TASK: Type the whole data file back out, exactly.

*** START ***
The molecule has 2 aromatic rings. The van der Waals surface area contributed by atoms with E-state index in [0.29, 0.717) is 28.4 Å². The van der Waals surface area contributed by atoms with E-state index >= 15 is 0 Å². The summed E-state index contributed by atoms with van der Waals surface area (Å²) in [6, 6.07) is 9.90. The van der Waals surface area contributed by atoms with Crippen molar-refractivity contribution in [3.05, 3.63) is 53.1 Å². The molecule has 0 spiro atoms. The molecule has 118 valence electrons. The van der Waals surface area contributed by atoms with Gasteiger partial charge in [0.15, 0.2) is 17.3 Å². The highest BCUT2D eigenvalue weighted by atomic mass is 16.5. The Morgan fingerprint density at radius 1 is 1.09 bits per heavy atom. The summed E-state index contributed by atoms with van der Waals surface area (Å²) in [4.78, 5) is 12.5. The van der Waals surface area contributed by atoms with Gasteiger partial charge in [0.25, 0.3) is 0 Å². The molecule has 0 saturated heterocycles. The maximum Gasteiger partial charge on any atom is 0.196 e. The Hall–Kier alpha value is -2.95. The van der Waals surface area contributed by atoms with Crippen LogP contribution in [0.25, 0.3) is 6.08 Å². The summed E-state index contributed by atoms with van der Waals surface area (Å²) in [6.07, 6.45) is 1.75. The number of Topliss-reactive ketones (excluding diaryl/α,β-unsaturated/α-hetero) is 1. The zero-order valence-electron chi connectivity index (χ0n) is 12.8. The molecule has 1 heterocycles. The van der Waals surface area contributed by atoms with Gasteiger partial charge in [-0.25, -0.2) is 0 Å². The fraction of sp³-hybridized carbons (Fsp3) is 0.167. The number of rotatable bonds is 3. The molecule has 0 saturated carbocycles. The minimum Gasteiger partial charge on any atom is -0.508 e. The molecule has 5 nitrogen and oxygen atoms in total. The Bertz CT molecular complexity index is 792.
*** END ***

The molecule has 2 aromatic rings. The van der Waals surface area contributed by atoms with E-state index in [0.29, 0.717) is 28.4 Å². The van der Waals surface area contributed by atoms with E-state index >= 15 is 0 Å². The summed E-state index contributed by atoms with van der Waals surface area (Å²) in [6, 6.07) is 9.90. The van der Waals surface area contributed by atoms with Crippen molar-refractivity contribution in [3.05, 3.63) is 53.1 Å². The molecule has 0 spiro atoms. The molecule has 118 valence electrons. The van der Waals surface area contributed by atoms with Gasteiger partial charge in [0.15, 0.2) is 17.3 Å². The highest BCUT2D eigenvalue weighted by atomic mass is 16.5. The Morgan fingerprint density at radius 1 is 1.09 bits per heavy atom. The summed E-state index contributed by atoms with van der Waals surface area (Å²) in [4.78, 5) is 12.5. The van der Waals surface area contributed by atoms with Gasteiger partial charge in [0.25, 0.3) is 0 Å². The molecule has 0 saturated heterocycles. The maximum Gasteiger partial charge on any atom is 0.196 e. The Hall–Kier alpha value is -2.95. The van der Waals surface area contributed by atoms with Crippen LogP contribution in [0.25, 0.3) is 6.08 Å². The summed E-state index contributed by atoms with van der Waals surface area (Å²) in [6.07, 6.45) is 1.75. The number of Topliss-reactive ketones (excluding diaryl/α,β-unsaturated/α-hetero) is 1. The zero-order valence-electron chi connectivity index (χ0n) is 12.8. The molecule has 1 heterocycles. The van der Waals surface area contributed by atoms with Gasteiger partial charge in [-0.25, -0.2) is 0 Å². The fraction of sp³-hybridized carbons (Fsp3) is 0.167. The number of rotatable bonds is 3. The molecule has 0 saturated carbocycles. The minimum Gasteiger partial charge on any atom is -0.508 e. The molecule has 5 nitrogen and oxygen atoms in total. The Bertz CT molecular complexity index is 792.